You’ll find this study interesting then. I have yet to try this experiment though…it look brutal, absolutely brutal.

Effects of a Seven Day Overload-Period of High-Intensity Training on Performance and Physiology of Competitive Cyclists

https://www.ncbi.nlm.nih.gov/pmc/articles/PMC4270748/

Conclusions

“Seven days of overload HIT induces substantial enhancements in time-trial performance despite non-significant increases in physiological measures with competitive cyclists.”


Short intense period before starting base? Chad's short FTP boost plan
#13

TLDR: 3-4% faster 20km TT time (60-90 sec).

Protocol:

The work to rest ratio was matched for both groups at 1∶5 (i.e. a 10-s effort would require a 50-s recovery period) and the total session time was ∼120 minutes including a self-selected 15 minute warm up and cool down period. Cyclists in the short training group completed 25 sets of sprints lasting 5, 10 and 20 seconds (each set) completed in sequence for a total work period of 14.6 minutes and corresponding recovery period of 73 minutes. Cyclists in the long training group completed 10 sets of sprints lasting 15, 30 and 45 seconds for a total work period of 15 minutes and corresponding recovery period of 75 minutes.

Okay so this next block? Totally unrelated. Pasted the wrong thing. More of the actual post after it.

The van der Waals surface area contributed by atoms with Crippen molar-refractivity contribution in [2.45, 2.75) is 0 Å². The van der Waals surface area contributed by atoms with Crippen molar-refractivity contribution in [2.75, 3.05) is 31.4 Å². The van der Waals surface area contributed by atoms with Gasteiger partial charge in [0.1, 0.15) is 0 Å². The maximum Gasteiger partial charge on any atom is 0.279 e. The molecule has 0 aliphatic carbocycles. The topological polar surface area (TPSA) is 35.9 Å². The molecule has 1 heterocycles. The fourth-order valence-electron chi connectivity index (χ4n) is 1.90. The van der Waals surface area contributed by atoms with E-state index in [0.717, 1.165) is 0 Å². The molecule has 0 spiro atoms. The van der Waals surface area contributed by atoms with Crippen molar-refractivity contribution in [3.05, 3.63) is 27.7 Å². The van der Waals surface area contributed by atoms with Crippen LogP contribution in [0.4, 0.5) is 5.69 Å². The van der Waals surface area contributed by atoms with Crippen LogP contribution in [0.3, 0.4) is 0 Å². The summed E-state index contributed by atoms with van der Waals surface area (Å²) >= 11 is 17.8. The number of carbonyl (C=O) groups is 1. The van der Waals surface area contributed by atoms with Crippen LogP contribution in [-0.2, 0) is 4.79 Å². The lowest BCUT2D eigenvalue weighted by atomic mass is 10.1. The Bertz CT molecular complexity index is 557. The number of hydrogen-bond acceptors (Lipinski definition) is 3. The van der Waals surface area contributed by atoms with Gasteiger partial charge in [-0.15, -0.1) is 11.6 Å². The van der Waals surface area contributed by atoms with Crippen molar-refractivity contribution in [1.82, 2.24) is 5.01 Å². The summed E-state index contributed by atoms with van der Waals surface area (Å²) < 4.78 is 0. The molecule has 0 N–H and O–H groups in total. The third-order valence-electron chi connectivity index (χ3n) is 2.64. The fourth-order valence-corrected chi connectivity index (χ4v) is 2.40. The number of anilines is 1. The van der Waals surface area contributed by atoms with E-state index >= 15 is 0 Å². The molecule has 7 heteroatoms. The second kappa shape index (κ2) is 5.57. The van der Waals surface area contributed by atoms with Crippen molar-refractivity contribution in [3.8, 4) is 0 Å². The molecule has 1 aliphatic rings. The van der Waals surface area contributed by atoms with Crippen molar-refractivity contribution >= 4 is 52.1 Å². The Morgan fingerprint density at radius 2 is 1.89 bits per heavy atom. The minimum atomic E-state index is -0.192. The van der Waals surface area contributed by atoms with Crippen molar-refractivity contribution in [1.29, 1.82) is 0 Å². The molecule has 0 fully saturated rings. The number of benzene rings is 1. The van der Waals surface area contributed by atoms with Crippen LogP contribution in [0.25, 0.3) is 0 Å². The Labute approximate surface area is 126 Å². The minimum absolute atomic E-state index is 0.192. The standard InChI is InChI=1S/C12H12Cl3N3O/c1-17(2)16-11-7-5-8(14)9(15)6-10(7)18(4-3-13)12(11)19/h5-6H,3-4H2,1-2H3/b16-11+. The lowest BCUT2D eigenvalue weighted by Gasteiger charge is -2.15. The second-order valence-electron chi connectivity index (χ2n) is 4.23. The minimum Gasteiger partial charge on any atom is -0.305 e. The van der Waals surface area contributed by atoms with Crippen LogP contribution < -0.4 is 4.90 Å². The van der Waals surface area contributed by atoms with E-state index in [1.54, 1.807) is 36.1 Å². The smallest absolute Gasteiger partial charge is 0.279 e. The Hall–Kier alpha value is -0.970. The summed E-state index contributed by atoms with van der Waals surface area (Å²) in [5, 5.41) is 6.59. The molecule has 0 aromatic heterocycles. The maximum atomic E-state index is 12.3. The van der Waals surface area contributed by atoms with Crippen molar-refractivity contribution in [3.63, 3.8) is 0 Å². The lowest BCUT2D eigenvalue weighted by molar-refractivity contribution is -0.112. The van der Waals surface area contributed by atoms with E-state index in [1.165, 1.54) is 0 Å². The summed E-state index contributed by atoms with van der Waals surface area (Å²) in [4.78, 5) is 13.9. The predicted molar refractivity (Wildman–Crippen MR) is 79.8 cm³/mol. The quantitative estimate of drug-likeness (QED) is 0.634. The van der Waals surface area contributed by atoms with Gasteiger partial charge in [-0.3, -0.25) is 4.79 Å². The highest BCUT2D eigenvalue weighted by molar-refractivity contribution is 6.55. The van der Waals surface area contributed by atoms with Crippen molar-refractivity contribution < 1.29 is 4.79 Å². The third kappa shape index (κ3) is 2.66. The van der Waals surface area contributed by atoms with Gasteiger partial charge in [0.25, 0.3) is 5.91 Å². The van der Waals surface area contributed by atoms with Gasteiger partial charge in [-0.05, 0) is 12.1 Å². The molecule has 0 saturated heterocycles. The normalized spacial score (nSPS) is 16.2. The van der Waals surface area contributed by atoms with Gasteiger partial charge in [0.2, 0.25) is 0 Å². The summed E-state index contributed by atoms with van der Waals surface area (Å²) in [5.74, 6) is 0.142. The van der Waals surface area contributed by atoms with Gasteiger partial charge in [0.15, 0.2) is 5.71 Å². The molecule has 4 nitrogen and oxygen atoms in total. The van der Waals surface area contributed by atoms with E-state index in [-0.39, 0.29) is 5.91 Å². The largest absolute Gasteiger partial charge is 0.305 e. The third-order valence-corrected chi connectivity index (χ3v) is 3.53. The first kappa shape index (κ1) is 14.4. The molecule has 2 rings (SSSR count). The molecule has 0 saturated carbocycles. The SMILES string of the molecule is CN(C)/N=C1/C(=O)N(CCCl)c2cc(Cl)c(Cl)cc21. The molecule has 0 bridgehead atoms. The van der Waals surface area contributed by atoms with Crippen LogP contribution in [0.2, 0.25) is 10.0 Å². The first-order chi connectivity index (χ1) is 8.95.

TT Test Course:
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Edit #3: The short HIT group took 2 weeks to show improved TT results; the long HIT group showed improvement after 1 week. FWIW, it’s about a 1 sec improvement for every 1 min of work. :neutral_face:

I’m going to use the TR Workout Creator to make this Blue Blocks of Doom protocol. :+1:
Edit #4: no, no I’m not. :-1: It’s going to be a real slog putting together a 2-hr 30-interval (+30 recoveries) session in WOC. It’s good for simple and easy, not long and intricate. I’ve already figured out the breakdowns if anyone is interested. :man_shrugging:

Edit On-going: I finally slapped together a workout which replicates all parts of this protocol (long intervals only). It’s a 267 TSS/1.16 IF, which means an almost 2,000 TSS week. :exploding_head::crazy_face::face_vomiting::skull_and_crossbones:
For comparison, Disaster is 264 TSS/.79 IF.

Anyone game?


#14